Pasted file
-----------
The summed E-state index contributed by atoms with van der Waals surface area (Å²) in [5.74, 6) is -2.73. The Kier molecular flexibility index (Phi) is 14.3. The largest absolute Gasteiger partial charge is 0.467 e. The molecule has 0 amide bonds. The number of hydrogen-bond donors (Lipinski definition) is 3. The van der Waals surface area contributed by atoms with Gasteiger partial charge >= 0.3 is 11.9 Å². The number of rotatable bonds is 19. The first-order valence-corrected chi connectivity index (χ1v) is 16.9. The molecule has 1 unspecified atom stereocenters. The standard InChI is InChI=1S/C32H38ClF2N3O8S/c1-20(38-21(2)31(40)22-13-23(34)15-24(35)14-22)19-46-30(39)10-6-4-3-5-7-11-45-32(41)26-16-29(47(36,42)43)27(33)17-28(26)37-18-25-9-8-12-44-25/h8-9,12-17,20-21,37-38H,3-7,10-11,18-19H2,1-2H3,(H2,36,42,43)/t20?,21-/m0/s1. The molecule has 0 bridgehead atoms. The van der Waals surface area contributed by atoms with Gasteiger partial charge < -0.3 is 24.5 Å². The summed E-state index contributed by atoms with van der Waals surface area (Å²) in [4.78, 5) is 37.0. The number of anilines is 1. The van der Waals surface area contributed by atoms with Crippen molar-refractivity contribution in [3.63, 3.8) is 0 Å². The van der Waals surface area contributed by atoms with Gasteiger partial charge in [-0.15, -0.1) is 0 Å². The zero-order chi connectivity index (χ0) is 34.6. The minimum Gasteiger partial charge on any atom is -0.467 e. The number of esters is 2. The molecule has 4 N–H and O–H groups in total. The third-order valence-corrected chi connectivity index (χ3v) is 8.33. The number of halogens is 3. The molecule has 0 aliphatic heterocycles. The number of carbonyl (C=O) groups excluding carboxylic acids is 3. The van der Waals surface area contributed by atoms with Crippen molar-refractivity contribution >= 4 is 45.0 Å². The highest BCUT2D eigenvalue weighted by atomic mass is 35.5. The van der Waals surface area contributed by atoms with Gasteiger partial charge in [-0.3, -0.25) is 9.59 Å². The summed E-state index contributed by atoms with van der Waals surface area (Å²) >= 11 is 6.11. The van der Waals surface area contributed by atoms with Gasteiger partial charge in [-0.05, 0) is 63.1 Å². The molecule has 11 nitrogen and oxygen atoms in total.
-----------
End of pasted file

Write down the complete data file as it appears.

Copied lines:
The summed E-state index contributed by atoms with van der Waals surface area (Å²) in [5.74, 6) is -2.73. The Kier molecular flexibility index (Phi) is 14.3. The largest absolute Gasteiger partial charge is 0.467 e. The molecule has 0 amide bonds. The number of hydrogen-bond donors (Lipinski definition) is 3. The van der Waals surface area contributed by atoms with Gasteiger partial charge >= 0.3 is 11.9 Å². The number of rotatable bonds is 19. The first-order valence-corrected chi connectivity index (χ1v) is 16.9. The molecule has 1 unspecified atom stereocenters. The standard InChI is InChI=1S/C32H38ClF2N3O8S/c1-20(38-21(2)31(40)22-13-23(34)15-24(35)14-22)19-46-30(39)10-6-4-3-5-7-11-45-32(41)26-16-29(47(36,42)43)27(33)17-28(26)37-18-25-9-8-12-44-25/h8-9,12-17,20-21,37-38H,3-7,10-11,18-19H2,1-2H3,(H2,36,42,43)/t20?,21-/m0/s1. The molecule has 0 bridgehead atoms. The van der Waals surface area contributed by atoms with Gasteiger partial charge < -0.3 is 24.5 Å². The summed E-state index contributed by atoms with van der Waals surface area (Å²) in [4.78, 5) is 37.0. The number of anilines is 1. The van der Waals surface area contributed by atoms with Crippen molar-refractivity contribution in [3.63, 3.8) is 0 Å². The van der Waals surface area contributed by atoms with Gasteiger partial charge in [-0.15, -0.1) is 0 Å². The zero-order chi connectivity index (χ0) is 34.6. The minimum Gasteiger partial charge on any atom is -0.467 e. The number of esters is 2. The molecule has 4 N–H and O–H groups in total. The third-order valence-corrected chi connectivity index (χ3v) is 8.33. The number of halogens is 3. The molecule has 0 aliphatic heterocycles. The number of carbonyl (C=O) groups excluding carboxylic acids is 3. The van der Waals surface area contributed by atoms with Crippen molar-refractivity contribution >= 4 is 45.0 Å². The highest BCUT2D eigenvalue weighted by atomic mass is 35.5. The van der Waals surface area contributed by atoms with Gasteiger partial charge in [-0.3, -0.25) is 9.59 Å². The summed E-state index contributed by atoms with van der Waals surface area (Å²) >= 11 is 6.11. The van der Waals surface area contributed by atoms with Gasteiger partial charge in [-0.05, 0) is 63.1 Å². The molecule has 11 nitrogen and oxygen atoms in total.